Gymnasiums often end up being multi-use spaces. Of course, they are used for competitive sporting events, for team practice, recreation, and for Phys Ed classes. But they are also used for school addresses, commencement ceremonies, band and choir concerts, and more. Those with stages are used for musicals, plays, and speaking events. I have been asked to help mitigate acoustical problems more often in gymnasiums than in any other type of school space; possibly more often than in any other type of space, period. And there are almost always two complaints that I hear…
Number one, “It’s too reverberant!” The complainants give various descriptions (echo, flutter, etc.) but they all boil down to “It’s too reverberant!” And number two, “The HVAC (heating, ventilation, and air-conditioning) system is too loud!” They use a public address system for the play, speaker, or whatever the event, but all they end up with is loud, unintelligible speech. Like many problems, these acoustical issues are more difficult and costly to address after a building is constructed than during the design stage.
Excessive sound reverberation may not be a problem during sporting events, in fact it may result in a louder, more exciting event, and it may not be problematic during school concerts, but overly reverberant spaces degrade speech intelligibility and will harm speaking events. The solution is simple, incorporate enough sound absorbing finishes into the gymnasium as are needed to avoid excessive sound reverberation, most often quantified by the Reverberation Time. Answering the questions “what”, “where”, and “how much” is where an acoustical consultant can benefit the project. It is best to not wait until the project is constructed, when walls are painted with designs that would have to be covered, when ceilings have fire suppression systems and light fixtures that will interfere with the addition of acoustical finishes, and when some abuse resistant finishes such as acoustical metal roof decks are no longer options.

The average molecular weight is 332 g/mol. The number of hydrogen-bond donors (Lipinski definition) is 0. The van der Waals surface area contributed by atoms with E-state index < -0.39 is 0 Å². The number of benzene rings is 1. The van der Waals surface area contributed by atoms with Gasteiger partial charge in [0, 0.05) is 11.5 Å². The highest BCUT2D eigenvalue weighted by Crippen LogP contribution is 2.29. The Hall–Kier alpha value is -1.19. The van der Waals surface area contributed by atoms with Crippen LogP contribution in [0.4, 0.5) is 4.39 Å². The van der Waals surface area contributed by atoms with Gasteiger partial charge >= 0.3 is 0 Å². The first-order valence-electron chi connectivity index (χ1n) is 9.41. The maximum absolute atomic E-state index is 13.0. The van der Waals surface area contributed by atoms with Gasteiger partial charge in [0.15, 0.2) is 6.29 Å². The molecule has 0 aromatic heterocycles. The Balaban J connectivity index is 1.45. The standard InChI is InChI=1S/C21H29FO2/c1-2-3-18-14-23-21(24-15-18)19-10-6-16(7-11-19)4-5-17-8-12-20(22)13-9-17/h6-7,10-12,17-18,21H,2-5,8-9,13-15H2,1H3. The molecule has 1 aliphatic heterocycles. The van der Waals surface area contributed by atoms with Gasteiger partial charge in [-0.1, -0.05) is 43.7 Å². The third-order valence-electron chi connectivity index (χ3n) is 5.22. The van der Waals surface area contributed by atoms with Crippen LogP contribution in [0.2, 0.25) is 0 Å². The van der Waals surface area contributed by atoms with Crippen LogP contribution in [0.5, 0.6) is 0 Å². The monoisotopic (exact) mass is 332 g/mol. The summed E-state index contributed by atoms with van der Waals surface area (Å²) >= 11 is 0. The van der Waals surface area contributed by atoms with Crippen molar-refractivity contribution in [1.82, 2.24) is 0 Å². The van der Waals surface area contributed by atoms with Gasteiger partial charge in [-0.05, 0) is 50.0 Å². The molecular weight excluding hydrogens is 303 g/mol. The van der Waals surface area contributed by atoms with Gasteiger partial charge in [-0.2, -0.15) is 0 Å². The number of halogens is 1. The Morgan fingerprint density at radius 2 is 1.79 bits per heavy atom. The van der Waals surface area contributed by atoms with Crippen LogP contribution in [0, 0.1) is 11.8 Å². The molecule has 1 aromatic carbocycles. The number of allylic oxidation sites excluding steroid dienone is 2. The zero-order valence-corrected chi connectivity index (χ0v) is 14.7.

Loud HVAC systems are less of a problem for speaking events, when a public address system can be used to overcome the HVAC noise. Loud HVAC noise, however, is more of a problem for team practices and physical education classes, during which the noise can hamper communications between the coach or teacher and the students. Coaches and teachers will find themselves talking more loudly, or outright yelling, to overcome the noise of the HVAC system. The teacher who must spend many hours every day in this environment may strain his or her voice. Attenuating HVAC system noise is even more difficult post construction than correcting sound reverberation problems. There are several possible causes of loud mechanical systems noise. Mitigating it may require placing acoustical duct lining in the air ducts, modifying the ductwork to accommodate duct sound attenuators, increasing the size of ductwork to reduce air velocity, changing duct layout, using different supply air diffusers, relocating air dampers, installing better vibration isolation under the air-handling units, relocating the air-handling units off of the gymnasium roof, or not suspending the air-handling units within the gymnasium itself… many possible problems and solutions, most of which are much easier to avoid during design then to correct after installation. And that’s why architects come to us time and again to help design acoustics and noise control for gymnasiums – because we make sure these problems never occur.
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